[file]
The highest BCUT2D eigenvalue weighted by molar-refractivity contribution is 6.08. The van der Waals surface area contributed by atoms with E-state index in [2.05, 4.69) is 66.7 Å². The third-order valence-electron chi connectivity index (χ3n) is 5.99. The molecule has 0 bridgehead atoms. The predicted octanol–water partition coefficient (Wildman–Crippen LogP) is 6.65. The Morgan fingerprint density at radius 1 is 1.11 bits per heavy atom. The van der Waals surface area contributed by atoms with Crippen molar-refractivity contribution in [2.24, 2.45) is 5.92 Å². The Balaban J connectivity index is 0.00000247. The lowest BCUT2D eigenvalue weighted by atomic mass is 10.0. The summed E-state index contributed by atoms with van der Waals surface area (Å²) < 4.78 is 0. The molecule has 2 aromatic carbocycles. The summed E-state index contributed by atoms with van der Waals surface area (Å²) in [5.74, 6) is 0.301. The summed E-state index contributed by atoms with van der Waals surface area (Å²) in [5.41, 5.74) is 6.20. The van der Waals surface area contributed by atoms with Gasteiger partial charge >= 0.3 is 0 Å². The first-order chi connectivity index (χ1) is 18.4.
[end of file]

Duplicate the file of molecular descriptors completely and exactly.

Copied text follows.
The highest BCUT2D eigenvalue weighted by molar-refractivity contribution is 6.08. The van der Waals surface area contributed by atoms with E-state index in [2.05, 4.69) is 66.7 Å². The third-order valence-electron chi connectivity index (χ3n) is 5.99. The molecule has 0 bridgehead atoms. The predicted octanol–water partition coefficient (Wildman–Crippen LogP) is 6.65. The Morgan fingerprint density at radius 1 is 1.11 bits per heavy atom. The van der Waals surface area contributed by atoms with Crippen molar-refractivity contribution in [2.24, 2.45) is 5.92 Å². The Balaban J connectivity index is 0.00000247. The lowest BCUT2D eigenvalue weighted by atomic mass is 10.0. The summed E-state index contributed by atoms with van der Waals surface area (Å²) < 4.78 is 0. The molecule has 2 aromatic carbocycles. The summed E-state index contributed by atoms with van der Waals surface area (Å²) in [5.74, 6) is 0.301. The summed E-state index contributed by atoms with van der Waals surface area (Å²) in [5.41, 5.74) is 6.20. The van der Waals surface area contributed by atoms with Gasteiger partial charge >= 0.3 is 0 Å². The first-order chi connectivity index (χ1) is 18.4.